Historian William Broadhead rethinks the fall of Rome’s republic
Using both ancient texts and innovative forms of archaeological evidence, Broadhead's hypothesis gives a new picture of ancient Italy and how the Roman Republic fell. In a forthcoming book, Hegemony and Mobility in Roman Italy, Broadhead details his hypothesis about the transient nature of Italy’s population and its effects on the republican army.
Story by Peter Dizikes at MIT News
Game research puts artificial intelligence in the mind of the beholder
What if developing certain kinds of AI didn’t have to be so laborious? What if an algorithm, extrapolating from a few decisions made by players, could figure things out for itself—and then reuse those lessons from one game to the next? ”Robotany,” a game prototype from the CMS Singapore-MIT GAMBIT Game Lab, is designed to answer those questions.
Story by Andrew Whitacre
The research of MIT's School of Humanities, Arts, and Social Sciences appears principally in the form of books and publications, as well as music and theater productions. These gems of the School provide new knowledge and analysis, innovation and insight, guidance for policy, and nourishment for lives.
Take a look
images from "Robotany," AI game prototype from the Gambit Game Lab
Summer study in the Hague | Palitz Fellowship for the Study of Dutch Art and Culture
Applications due by December 9, 2011
An opportunity for one exceptional MIT student. Spring semester in preparation with a faculty supervisor, followed by summer in The Hague, Netherlands. Areas of study can include any aspect of culture, art, or history in the Dutch and Flemish Golden Age, for example: history of science, horticulture, or cartography; the art market; economic history; or the technologies of print making and book production.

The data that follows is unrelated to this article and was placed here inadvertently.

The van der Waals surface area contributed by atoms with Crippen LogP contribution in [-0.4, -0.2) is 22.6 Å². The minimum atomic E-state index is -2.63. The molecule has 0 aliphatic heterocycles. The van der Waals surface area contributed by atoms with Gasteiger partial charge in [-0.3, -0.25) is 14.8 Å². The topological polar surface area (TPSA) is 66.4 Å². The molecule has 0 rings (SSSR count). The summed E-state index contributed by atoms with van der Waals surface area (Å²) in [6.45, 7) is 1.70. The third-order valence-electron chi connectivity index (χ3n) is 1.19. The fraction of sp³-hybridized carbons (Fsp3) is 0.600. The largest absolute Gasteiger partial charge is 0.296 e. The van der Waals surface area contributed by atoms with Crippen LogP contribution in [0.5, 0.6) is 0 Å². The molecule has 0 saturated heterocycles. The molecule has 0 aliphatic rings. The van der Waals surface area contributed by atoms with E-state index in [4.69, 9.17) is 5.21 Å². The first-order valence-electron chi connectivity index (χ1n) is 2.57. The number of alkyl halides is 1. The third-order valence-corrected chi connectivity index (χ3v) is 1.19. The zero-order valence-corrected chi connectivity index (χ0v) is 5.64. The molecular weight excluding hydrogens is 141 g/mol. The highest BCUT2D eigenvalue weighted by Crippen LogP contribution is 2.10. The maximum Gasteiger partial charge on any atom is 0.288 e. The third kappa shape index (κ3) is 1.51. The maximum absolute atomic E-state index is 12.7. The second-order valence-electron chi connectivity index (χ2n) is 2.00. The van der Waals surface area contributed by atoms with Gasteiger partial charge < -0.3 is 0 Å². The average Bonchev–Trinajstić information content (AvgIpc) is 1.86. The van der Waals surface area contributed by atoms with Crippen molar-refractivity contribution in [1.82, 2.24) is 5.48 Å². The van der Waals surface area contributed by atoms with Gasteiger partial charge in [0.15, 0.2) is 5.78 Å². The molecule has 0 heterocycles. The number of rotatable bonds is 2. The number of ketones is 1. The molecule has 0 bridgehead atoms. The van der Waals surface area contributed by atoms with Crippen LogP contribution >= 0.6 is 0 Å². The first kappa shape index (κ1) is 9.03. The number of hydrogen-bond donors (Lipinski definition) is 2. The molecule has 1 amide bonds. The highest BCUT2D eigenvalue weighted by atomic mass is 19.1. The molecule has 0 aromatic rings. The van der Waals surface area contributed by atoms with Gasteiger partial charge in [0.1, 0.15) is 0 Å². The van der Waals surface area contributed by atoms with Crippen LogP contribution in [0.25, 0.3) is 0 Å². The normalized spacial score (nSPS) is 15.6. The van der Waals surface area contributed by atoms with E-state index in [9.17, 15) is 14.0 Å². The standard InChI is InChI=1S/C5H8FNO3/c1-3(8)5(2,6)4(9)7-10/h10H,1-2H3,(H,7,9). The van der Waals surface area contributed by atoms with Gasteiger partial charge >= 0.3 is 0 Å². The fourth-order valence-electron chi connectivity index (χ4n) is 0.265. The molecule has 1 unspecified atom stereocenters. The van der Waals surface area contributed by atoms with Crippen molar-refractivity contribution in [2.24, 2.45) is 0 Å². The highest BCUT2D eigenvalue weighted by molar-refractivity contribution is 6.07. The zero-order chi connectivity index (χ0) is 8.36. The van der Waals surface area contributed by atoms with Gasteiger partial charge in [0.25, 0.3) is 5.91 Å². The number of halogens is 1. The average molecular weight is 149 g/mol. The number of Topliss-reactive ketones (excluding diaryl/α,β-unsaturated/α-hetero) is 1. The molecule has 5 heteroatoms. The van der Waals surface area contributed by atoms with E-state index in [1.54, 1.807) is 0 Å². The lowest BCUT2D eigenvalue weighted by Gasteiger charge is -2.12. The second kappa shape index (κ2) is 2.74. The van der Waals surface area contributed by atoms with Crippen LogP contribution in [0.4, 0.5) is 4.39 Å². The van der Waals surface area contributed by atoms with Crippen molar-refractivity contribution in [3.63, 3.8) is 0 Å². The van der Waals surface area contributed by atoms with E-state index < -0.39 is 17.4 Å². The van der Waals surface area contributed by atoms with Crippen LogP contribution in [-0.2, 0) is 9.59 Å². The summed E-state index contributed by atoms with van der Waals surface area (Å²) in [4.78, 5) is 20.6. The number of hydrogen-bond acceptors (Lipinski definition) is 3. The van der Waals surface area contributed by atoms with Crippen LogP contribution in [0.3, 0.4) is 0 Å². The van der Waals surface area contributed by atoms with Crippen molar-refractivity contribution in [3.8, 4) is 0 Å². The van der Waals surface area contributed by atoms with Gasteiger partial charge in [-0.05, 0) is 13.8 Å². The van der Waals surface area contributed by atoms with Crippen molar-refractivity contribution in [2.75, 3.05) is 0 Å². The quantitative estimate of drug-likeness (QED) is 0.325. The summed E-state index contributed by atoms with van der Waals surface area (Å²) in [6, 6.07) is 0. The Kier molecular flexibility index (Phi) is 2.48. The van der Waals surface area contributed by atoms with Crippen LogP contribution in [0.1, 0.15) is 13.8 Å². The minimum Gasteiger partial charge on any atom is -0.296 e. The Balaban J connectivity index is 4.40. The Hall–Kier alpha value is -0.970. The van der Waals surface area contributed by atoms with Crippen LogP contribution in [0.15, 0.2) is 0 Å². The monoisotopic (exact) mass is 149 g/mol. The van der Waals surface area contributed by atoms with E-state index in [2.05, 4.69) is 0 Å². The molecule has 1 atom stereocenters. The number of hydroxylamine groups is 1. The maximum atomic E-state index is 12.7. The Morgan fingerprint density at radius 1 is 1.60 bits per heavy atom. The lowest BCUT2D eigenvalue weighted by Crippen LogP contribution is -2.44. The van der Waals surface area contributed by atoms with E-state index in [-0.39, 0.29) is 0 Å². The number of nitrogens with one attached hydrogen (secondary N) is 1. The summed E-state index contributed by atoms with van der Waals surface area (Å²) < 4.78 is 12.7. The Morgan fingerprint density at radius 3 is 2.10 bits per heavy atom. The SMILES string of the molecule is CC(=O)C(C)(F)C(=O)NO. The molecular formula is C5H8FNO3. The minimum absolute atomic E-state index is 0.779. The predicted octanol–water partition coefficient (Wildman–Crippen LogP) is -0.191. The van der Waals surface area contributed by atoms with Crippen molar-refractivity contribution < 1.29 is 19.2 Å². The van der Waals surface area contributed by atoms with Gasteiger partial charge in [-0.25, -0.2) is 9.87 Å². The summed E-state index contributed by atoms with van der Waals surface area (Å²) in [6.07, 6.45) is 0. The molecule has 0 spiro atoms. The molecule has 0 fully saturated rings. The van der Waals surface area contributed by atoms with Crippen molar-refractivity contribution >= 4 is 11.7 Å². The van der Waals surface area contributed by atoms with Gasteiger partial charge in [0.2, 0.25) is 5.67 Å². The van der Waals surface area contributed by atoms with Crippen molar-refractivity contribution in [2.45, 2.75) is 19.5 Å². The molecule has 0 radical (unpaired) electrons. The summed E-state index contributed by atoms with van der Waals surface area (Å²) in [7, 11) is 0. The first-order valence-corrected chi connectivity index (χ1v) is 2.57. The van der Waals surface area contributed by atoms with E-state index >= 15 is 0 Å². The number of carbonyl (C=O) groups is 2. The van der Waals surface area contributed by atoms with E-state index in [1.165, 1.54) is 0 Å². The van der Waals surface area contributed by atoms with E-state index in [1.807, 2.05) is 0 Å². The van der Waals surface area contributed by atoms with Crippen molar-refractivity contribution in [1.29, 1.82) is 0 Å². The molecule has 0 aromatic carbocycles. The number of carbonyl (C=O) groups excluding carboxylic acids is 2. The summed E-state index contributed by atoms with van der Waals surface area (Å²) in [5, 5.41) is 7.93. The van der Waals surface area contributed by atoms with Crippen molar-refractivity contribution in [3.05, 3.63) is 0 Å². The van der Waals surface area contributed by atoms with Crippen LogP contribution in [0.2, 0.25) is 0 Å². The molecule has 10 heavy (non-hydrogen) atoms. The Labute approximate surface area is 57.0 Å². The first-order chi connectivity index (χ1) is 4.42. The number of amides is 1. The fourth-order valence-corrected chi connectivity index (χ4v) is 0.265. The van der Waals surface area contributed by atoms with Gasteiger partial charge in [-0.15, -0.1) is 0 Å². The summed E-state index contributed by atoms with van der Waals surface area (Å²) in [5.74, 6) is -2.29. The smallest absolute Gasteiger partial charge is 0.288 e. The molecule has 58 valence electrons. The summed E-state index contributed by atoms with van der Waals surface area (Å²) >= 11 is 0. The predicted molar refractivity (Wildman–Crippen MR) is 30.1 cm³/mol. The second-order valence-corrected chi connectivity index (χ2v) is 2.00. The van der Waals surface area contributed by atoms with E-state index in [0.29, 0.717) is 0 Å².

More + how to apply
L and R: Map of the Dutch Republic, 1658; Middle, Mauritshuis, The Hague
The 2012 Burchard Scholars program
The School's Burchard Scholars program brings together distinguished members of the MIT faculty and sophomores and juniors who have demonstrated excellence in some aspect of the humanities, arts, or social sciences. The format is a series of dinner-seminars with discussions on current research topics. All MIT sophomores and juniors in good standing are eligible to apply. Faculty are encouraged to nominate students; students are encouraged to apply.
More + how to nominate and apply
Burchard Scholars, MIT School of Humanities, Arts, and Social Sciences
Is history working differently now?
At this Communications Forum, MIT historian Rosalind Williams makes the case that it is—that the density of human presence on the planet is both speeding up environmental change, and slowing down political change.
This three-minute clip from the exciting "Common Threads" video, produced for the MIT 150th anniversary celebration, presents a great, distilled story about the rise of the sciences, humanities, arts, and social sciences at MIT. Sir Winston Churchill makes an appearance.
Watch 3-minute video clip
The School's Music and Theater Arts program provides MIT students the opportunity to experience the language and process of the arts, to learn artistic rigor, risk-taking, and discipline, and to develop discernment about the standards of excellence in the arts. Each year, a great roster of events organized by the Concert Office plays a major role in the life of the campus, and in the creative development of MIT students.
Winter Concerts and Performances
STAY IN TOUCH
"Culture is not quaint or exotic tradition, nor produced only by artists.
Culture is a system of signs and practices through which humans
interact and communicate."
— Susan Silbey, Goldberg Professor of Humanities,
Professor of Sociology and Anthropology, Head, MIT Anthropology